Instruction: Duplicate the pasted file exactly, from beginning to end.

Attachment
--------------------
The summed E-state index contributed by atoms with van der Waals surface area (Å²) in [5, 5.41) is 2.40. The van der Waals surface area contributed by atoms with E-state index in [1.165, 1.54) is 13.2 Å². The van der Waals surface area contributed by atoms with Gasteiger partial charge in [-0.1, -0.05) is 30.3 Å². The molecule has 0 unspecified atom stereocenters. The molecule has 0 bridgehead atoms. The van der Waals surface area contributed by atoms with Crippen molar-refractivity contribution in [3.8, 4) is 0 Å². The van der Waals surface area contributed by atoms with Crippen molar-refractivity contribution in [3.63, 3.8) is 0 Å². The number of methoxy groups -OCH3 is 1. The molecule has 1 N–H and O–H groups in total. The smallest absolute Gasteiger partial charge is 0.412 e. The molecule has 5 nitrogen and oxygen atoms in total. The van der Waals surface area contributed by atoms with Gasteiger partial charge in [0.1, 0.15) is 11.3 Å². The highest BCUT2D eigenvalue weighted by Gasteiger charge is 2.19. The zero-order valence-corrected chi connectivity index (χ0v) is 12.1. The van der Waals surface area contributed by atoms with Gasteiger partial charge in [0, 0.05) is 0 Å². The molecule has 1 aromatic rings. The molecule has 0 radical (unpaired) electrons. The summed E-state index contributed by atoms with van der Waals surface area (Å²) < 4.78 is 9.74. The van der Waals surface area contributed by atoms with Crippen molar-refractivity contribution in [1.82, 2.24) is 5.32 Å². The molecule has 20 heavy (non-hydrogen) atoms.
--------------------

The summed E-state index contributed by atoms with van der Waals surface area (Å²) in [5, 5.41) is 2.40. The van der Waals surface area contributed by atoms with E-state index in [1.165, 1.54) is 13.2 Å². The van der Waals surface area contributed by atoms with Gasteiger partial charge in [-0.1, -0.05) is 30.3 Å². The molecule has 0 unspecified atom stereocenters. The molecule has 0 bridgehead atoms. The van der Waals surface area contributed by atoms with Crippen molar-refractivity contribution in [3.8, 4) is 0 Å². The van der Waals surface area contributed by atoms with Crippen molar-refractivity contribution in [3.63, 3.8) is 0 Å². The number of methoxy groups -OCH3 is 1. The molecule has 1 N–H and O–H groups in total. The smallest absolute Gasteiger partial charge is 0.412 e. The molecule has 5 nitrogen and oxygen atoms in total. The van der Waals surface area contributed by atoms with Gasteiger partial charge in [0.1, 0.15) is 11.3 Å². The highest BCUT2D eigenvalue weighted by Gasteiger charge is 2.19. The zero-order valence-corrected chi connectivity index (χ0v) is 12.1. The van der Waals surface area contributed by atoms with Gasteiger partial charge in [0, 0.05) is 0 Å². The molecule has 1 aromatic rings. The molecule has 0 radical (unpaired) electrons. The summed E-state index contributed by atoms with van der Waals surface area (Å²) < 4.78 is 9.74. The van der Waals surface area contributed by atoms with Crippen molar-refractivity contribution in [1.82, 2.24) is 5.32 Å². The molecule has 20 heavy (non-hydrogen) atoms.